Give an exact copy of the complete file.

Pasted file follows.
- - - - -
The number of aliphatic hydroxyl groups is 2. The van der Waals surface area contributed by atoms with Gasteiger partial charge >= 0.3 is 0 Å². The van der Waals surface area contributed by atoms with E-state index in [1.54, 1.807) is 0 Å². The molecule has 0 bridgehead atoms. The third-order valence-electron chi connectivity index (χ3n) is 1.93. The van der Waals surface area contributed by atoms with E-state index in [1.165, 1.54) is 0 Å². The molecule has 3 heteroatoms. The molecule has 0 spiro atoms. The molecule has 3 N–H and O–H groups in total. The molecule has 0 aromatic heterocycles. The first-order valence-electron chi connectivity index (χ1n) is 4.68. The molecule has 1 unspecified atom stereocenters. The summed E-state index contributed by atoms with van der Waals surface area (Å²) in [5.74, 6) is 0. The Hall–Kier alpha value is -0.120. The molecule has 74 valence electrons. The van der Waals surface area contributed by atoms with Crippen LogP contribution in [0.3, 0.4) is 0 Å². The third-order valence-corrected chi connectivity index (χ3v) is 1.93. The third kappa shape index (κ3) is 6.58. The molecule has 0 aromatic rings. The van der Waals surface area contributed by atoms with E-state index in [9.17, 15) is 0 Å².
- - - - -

The number of aliphatic hydroxyl groups is 2. The van der Waals surface area contributed by atoms with Gasteiger partial charge >= 0.3 is 0 Å². The van der Waals surface area contributed by atoms with E-state index in [1.54, 1.807) is 0 Å². The molecule has 0 bridgehead atoms. The third-order valence-electron chi connectivity index (χ3n) is 1.93. The van der Waals surface area contributed by atoms with E-state index in [1.165, 1.54) is 0 Å². The molecule has 3 heteroatoms. The molecule has 0 spiro atoms. The molecule has 3 N–H and O–H groups in total. The molecule has 0 aromatic heterocycles. The first-order valence-electron chi connectivity index (χ1n) is 4.68. The molecule has 1 unspecified atom stereocenters. The summed E-state index contributed by atoms with van der Waals surface area (Å²) in [5.74, 6) is 0. The Hall–Kier alpha value is -0.120. The molecule has 74 valence electrons. The van der Waals surface area contributed by atoms with Crippen LogP contribution in [0.3, 0.4) is 0 Å². The third-order valence-corrected chi connectivity index (χ3v) is 1.93. The third kappa shape index (κ3) is 6.58. The molecule has 0 aromatic rings. The van der Waals surface area contributed by atoms with E-state index in [9.17, 15) is 0 Å².